In this step, we compute net working capital, or NWC, which is the difference between non-cash current assets and non-debt current liabilities. The components of net working capital are often projected as percentages of sales or COGS, as we have projected them in our model. The accounts receivable days, accounts payable days, inventory days, and inventory turnover shown here are imputed. Alternatively, you could drive inventory projections from an assumed inventory days, and then impute the inventory/COGS ratio, for example. For simplicity, we assume that these ratios are flat over the projection period. In reality, these drivers could reflect seasonality, increasing leverage in the supply chain, etc.
While we have built in a selector switch to toggle the P&L item (sales or COGS) driving each of these working capital components, the selection is not arbitrary. You would always express accounts receivable as a percentage of sales, inventory as a percentage of COGS, and accounts payable as a percentage of COGS, for example. Components of net working capital can vary from one company to another and one industry to another; for each such item, decide whether it is more intuitive to express the item as a percentage of sales or COGS. For public companies, detailed analyst/broker reports may offer clues on how to project the components of net working capital.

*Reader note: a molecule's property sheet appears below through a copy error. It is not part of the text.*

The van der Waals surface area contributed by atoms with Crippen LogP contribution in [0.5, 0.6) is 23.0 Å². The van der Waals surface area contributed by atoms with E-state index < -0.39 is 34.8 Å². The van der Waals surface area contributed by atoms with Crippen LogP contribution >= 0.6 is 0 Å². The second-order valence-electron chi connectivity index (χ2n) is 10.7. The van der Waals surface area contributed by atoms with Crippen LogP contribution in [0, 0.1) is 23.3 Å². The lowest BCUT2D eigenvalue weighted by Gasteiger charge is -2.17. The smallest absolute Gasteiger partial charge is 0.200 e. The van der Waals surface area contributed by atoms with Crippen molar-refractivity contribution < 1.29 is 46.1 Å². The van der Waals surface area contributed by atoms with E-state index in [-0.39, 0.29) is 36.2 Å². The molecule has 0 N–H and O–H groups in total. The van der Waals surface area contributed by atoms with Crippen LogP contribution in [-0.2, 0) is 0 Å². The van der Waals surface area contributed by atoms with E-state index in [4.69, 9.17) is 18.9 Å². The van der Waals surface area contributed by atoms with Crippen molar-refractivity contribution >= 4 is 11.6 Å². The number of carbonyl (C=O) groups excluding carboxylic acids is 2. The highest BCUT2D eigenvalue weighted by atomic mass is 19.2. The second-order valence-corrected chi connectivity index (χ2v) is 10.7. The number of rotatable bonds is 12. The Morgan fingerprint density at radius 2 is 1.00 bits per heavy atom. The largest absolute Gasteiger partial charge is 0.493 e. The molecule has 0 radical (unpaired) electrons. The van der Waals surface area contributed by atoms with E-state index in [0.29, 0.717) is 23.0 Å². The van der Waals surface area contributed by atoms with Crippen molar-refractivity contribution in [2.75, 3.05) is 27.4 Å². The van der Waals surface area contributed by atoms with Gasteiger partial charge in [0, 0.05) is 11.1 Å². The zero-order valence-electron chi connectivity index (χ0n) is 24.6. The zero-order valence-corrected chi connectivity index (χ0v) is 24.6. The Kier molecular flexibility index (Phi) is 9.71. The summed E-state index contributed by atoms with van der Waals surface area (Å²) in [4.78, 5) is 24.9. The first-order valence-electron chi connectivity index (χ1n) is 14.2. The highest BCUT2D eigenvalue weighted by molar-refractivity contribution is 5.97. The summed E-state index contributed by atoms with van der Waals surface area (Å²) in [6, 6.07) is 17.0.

Once we have built our working capital schedule, we link it to the balance sheet.comments powered by Disqus